Football is fixed. The football industry is massive and it’s getting bigger. With the rights to the English Premiership being sold for billions worldwide it becoming a global phenomenon. Even the Americans are getting into the sport. With so much at stake there’s no wonder that some football matches will be fixed. Matches are fixed in order to game vast sums of money from the football betting markets.

Update… Jose Mourinho thinks football is fixed. Well, that what you could read into his recent comments made in the wake of Real Madrid’s defeat by Barcelona at the Bernabeu in the Champions League semi-final first leg. Mourinho believes that Barco where favourable treated by the referees.

Footballers like to gamble. That’s a fact. Wayne Rooney racked up debts of £700,000 with a gambling company. Of course he can afford it. One problem with professional footballers is that they can afford it. They don’t drink, smoke, or take drugs so it’s one of the only vices left. Matthew Etherington used to gamble on the team bus on the way to West Ham games. He wouldn’t think twice about getting through £20,000 on a coach journey. It’s no surprise that footballers gamble. There are clear guidelines from the Football Association regarding professional footballers gambling. Not least because it’s one of the causes for football matches being fixed.

It’s easy to see how football games can be fixed. An anonymous football used to get himself booked, red cards and yellow cards, so that gangs could make money from the booking points betting markets. That’s easy money and doesn’t necessarily turn the game in the favour of one team or another. The same footballer accepted a bribe of £50,000 to fix a game. Why? To pay a debt he owed to a bookmaker. It’s much easy to manipulate a game in this way, but, not as easy to fix the outcome of a football match.

Incidents of match fixing in the UK have been due in the main to the decision of footballers themselves with no links to organised crime or large betting syndicates. That’s not to say the influence of betting syndicates is non existent. There was recently the case of an Asian betting syndicate corrupting a worker at Charlton Athletic who would cause the flood lights to turn off in order to manipulate games. Surprisingly the UK has been free from the top football match fixing scandals. Does that mean that it doesn’t happen or just that it goes undetected? Think of all the questionable refereeing decisions that take place week in week out in the English Premiership…. but the referee’s decision remains final. Why won’t Sep Blatter allow the introduction of goal line technology? Now, this is a conspiratorial type statement, but, it could be that fixing of football matches is allowed at the highest echelons of the Football Association. Let’s face it a lot of the officials in the Football Association have form for corruption.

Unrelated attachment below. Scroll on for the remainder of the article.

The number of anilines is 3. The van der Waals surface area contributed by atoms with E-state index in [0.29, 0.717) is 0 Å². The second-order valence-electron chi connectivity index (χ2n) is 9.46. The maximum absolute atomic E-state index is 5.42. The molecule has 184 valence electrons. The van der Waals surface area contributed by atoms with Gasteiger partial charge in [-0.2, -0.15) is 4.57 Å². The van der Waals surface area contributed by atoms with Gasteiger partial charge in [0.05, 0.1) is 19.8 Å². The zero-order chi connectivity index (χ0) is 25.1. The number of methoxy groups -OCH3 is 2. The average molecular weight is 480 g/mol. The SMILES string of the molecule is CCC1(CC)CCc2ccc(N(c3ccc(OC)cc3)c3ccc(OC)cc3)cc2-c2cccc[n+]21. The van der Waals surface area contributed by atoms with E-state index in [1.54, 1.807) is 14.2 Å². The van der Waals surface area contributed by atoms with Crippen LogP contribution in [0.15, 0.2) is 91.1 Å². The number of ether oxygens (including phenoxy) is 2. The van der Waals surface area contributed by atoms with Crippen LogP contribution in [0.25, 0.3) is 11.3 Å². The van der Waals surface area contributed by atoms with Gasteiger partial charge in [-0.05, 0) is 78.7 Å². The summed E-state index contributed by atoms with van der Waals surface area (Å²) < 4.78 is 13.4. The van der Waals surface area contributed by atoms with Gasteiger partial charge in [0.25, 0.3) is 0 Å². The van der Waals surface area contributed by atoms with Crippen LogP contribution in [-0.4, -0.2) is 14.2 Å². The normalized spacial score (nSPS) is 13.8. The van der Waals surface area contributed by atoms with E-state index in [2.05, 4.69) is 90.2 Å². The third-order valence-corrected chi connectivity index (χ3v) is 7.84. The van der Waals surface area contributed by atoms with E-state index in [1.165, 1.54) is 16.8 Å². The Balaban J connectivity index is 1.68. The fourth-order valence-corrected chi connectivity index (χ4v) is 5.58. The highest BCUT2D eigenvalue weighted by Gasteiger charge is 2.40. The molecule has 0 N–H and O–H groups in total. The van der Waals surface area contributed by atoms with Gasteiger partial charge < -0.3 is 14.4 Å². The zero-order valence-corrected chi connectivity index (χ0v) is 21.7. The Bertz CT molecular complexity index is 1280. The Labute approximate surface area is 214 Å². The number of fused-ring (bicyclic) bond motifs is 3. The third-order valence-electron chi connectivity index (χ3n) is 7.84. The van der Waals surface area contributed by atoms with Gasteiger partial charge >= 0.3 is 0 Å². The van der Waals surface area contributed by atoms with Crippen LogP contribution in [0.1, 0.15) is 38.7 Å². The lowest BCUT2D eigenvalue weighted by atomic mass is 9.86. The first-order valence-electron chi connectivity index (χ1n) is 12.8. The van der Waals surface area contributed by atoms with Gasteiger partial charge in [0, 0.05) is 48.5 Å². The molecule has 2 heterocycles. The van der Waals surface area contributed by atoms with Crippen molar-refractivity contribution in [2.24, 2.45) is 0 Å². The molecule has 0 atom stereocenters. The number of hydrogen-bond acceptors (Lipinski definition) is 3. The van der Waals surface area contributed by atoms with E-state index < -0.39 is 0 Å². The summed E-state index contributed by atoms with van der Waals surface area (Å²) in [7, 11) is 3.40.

How are football games fixed?

Footballers themselves can easily get carded more often. Or perhaps try to persuade team mates to not play as well. However, the most prevalent type of football fixing involves referees. This makes sense because it is referees who control football games and funnily enough it is the referees that earn the least amount of money of anyone on the pitch. The biggest football fixing scandals involve referees. For instance the 2005 Bundesliga Scandal, 2006 Serie A scandal, 2009 Europe wide scandal, and the 2010 Turkish scandal all involved referees. From these scandals it’s plain to see that football fixing to get money from football betting markers is big business for betting syndicates and organised crime.

It doesn’t stop there. Corruption in the football betting industry continues. Suspicious odds and bookmakers suspending bets is a clear warning bell that match fixing is taking place.

Trustworthy bookmakers are able to spot unusual trading patterns with relative ease. As was the case in the article linked-to above. The number of bookmakers offering odds on the Napoli vs Lazio match shrank from 40 to 7 as bookmakers stopped taking bets. By inference does that then mean that the 7 bookies left had something to do with the potential match fixing? With firms like Betfair, the betting exchange, it’s easy to spot large amounts of money entering betting markets. In this example, there was a massive amount of money wagered on the draw between Napoli vs Lazio, much much more than normal.

How insidious is football betting corruption?

So far this post has looked at cases of corruption at the player level. The most wide spread football fixing cases always involve referees. People working at the football club can get involved, as was the case with the corruption of a security guard at Charlton Athletic in 1999 in the Floodlight Scandal. Football managers where implicated in the Serie A scandal. To date no Football Association officials or club executives have been suspected in any match fixing cases, however, it may only be a matter of time. Then there’s the bookmakers. In the case above there where still 7 bookmakers taking bets on the Napoli vs Lazio match. There are many off shore bookmakers who turn a blind eye to irregular betting patterns, which are tell tail signs that football is fixed (some of the time).


It’s no wonder football games are fixed due to the amount of money in the football betting industry and the ease with which criminals are able to extract it. With corruption likely at all levels of the football industry football fixing is something that is not likely to disappear. Punters can use firms like Betfair to detect unusual betting patters and could use them to make profitable bets. For instance if a punter observes an above average amount of money being wagered on one selection it could be a sign that the odds will shorten in the future: something that is necessary for successful football bet trading.

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